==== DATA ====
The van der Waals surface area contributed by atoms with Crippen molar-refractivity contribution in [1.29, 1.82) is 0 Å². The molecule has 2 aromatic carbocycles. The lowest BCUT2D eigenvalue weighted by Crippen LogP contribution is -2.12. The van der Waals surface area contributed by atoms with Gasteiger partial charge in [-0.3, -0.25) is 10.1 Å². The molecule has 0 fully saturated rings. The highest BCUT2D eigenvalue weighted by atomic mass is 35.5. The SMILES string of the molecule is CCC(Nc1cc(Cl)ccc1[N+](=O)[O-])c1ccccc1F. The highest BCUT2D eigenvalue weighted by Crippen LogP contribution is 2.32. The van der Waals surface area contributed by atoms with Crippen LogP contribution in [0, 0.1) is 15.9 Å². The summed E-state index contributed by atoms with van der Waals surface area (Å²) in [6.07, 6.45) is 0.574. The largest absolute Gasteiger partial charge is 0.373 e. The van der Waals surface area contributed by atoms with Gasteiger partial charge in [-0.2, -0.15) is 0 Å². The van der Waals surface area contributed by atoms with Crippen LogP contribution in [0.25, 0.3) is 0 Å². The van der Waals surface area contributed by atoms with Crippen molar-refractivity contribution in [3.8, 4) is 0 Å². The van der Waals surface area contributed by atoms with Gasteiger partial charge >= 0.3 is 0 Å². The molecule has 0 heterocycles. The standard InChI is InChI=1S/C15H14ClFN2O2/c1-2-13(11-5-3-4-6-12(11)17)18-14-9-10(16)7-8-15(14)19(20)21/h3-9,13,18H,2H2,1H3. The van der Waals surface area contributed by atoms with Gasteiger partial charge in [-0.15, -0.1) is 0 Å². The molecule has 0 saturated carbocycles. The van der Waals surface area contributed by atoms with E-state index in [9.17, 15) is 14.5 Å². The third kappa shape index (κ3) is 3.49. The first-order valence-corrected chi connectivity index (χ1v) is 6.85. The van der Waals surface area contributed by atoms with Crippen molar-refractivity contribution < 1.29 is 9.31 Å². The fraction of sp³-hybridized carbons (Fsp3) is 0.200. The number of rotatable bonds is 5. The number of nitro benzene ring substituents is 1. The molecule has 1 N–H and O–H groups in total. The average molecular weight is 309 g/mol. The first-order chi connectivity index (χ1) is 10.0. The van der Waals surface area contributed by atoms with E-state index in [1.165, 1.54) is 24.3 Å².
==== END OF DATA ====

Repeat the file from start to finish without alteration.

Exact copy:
The van der Waals surface area contributed by atoms with Crippen molar-refractivity contribution in [1.29, 1.82) is 0 Å². The molecule has 2 aromatic carbocycles. The lowest BCUT2D eigenvalue weighted by Crippen LogP contribution is -2.12. The van der Waals surface area contributed by atoms with Gasteiger partial charge in [-0.3, -0.25) is 10.1 Å². The molecule has 0 fully saturated rings. The highest BCUT2D eigenvalue weighted by atomic mass is 35.5. The SMILES string of the molecule is CCC(Nc1cc(Cl)ccc1[N+](=O)[O-])c1ccccc1F. The highest BCUT2D eigenvalue weighted by Crippen LogP contribution is 2.32. The van der Waals surface area contributed by atoms with Crippen LogP contribution in [0, 0.1) is 15.9 Å². The summed E-state index contributed by atoms with van der Waals surface area (Å²) in [6.07, 6.45) is 0.574. The largest absolute Gasteiger partial charge is 0.373 e. The van der Waals surface area contributed by atoms with Gasteiger partial charge in [-0.2, -0.15) is 0 Å². The van der Waals surface area contributed by atoms with Crippen LogP contribution in [0.25, 0.3) is 0 Å². The van der Waals surface area contributed by atoms with Crippen molar-refractivity contribution in [3.8, 4) is 0 Å². The van der Waals surface area contributed by atoms with Gasteiger partial charge >= 0.3 is 0 Å². The molecule has 0 heterocycles. The standard InChI is InChI=1S/C15H14ClFN2O2/c1-2-13(11-5-3-4-6-12(11)17)18-14-9-10(16)7-8-15(14)19(20)21/h3-9,13,18H,2H2,1H3. The van der Waals surface area contributed by atoms with Gasteiger partial charge in [-0.15, -0.1) is 0 Å². The molecule has 0 saturated carbocycles. The van der Waals surface area contributed by atoms with E-state index in [9.17, 15) is 14.5 Å². The third kappa shape index (κ3) is 3.49. The first-order valence-corrected chi connectivity index (χ1v) is 6.85. The van der Waals surface area contributed by atoms with Crippen molar-refractivity contribution < 1.29 is 9.31 Å². The fraction of sp³-hybridized carbons (Fsp3) is 0.200. The number of rotatable bonds is 5. The number of nitro benzene ring substituents is 1. The molecule has 1 N–H and O–H groups in total. The average molecular weight is 309 g/mol. The first-order chi connectivity index (χ1) is 10.0. The van der Waals surface area contributed by atoms with E-state index in [1.165, 1.54) is 24.3 Å².